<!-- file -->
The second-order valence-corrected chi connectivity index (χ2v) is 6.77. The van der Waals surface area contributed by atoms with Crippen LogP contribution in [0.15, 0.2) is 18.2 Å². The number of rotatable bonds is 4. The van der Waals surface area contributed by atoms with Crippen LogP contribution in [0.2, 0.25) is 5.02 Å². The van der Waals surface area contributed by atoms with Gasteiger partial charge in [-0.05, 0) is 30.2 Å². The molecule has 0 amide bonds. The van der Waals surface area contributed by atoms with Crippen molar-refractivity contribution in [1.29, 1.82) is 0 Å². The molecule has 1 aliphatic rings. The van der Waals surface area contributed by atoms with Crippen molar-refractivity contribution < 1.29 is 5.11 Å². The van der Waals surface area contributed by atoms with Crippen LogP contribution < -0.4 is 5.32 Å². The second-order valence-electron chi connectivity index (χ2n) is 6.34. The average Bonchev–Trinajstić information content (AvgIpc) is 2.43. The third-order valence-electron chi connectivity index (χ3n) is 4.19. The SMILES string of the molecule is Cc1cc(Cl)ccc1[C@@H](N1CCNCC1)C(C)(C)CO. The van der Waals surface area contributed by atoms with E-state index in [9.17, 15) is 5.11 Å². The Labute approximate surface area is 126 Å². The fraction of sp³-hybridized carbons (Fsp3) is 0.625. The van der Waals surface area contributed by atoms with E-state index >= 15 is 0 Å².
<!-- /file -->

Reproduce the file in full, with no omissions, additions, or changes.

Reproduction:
The second-order valence-corrected chi connectivity index (χ2v) is 6.77. The van der Waals surface area contributed by atoms with Crippen LogP contribution in [0.15, 0.2) is 18.2 Å². The number of rotatable bonds is 4. The van der Waals surface area contributed by atoms with Crippen LogP contribution in [0.2, 0.25) is 5.02 Å². The van der Waals surface area contributed by atoms with Gasteiger partial charge in [-0.05, 0) is 30.2 Å². The molecule has 0 amide bonds. The van der Waals surface area contributed by atoms with Crippen molar-refractivity contribution in [1.29, 1.82) is 0 Å². The molecule has 1 aliphatic rings. The van der Waals surface area contributed by atoms with Crippen molar-refractivity contribution < 1.29 is 5.11 Å². The van der Waals surface area contributed by atoms with Crippen LogP contribution < -0.4 is 5.32 Å². The second-order valence-electron chi connectivity index (χ2n) is 6.34. The average Bonchev–Trinajstić information content (AvgIpc) is 2.43. The third-order valence-electron chi connectivity index (χ3n) is 4.19. The SMILES string of the molecule is Cc1cc(Cl)ccc1[C@@H](N1CCNCC1)C(C)(C)CO. The van der Waals surface area contributed by atoms with E-state index in [9.17, 15) is 5.11 Å². The Labute approximate surface area is 126 Å². The fraction of sp³-hybridized carbons (Fsp3) is 0.625. The van der Waals surface area contributed by atoms with E-state index >= 15 is 0 Å².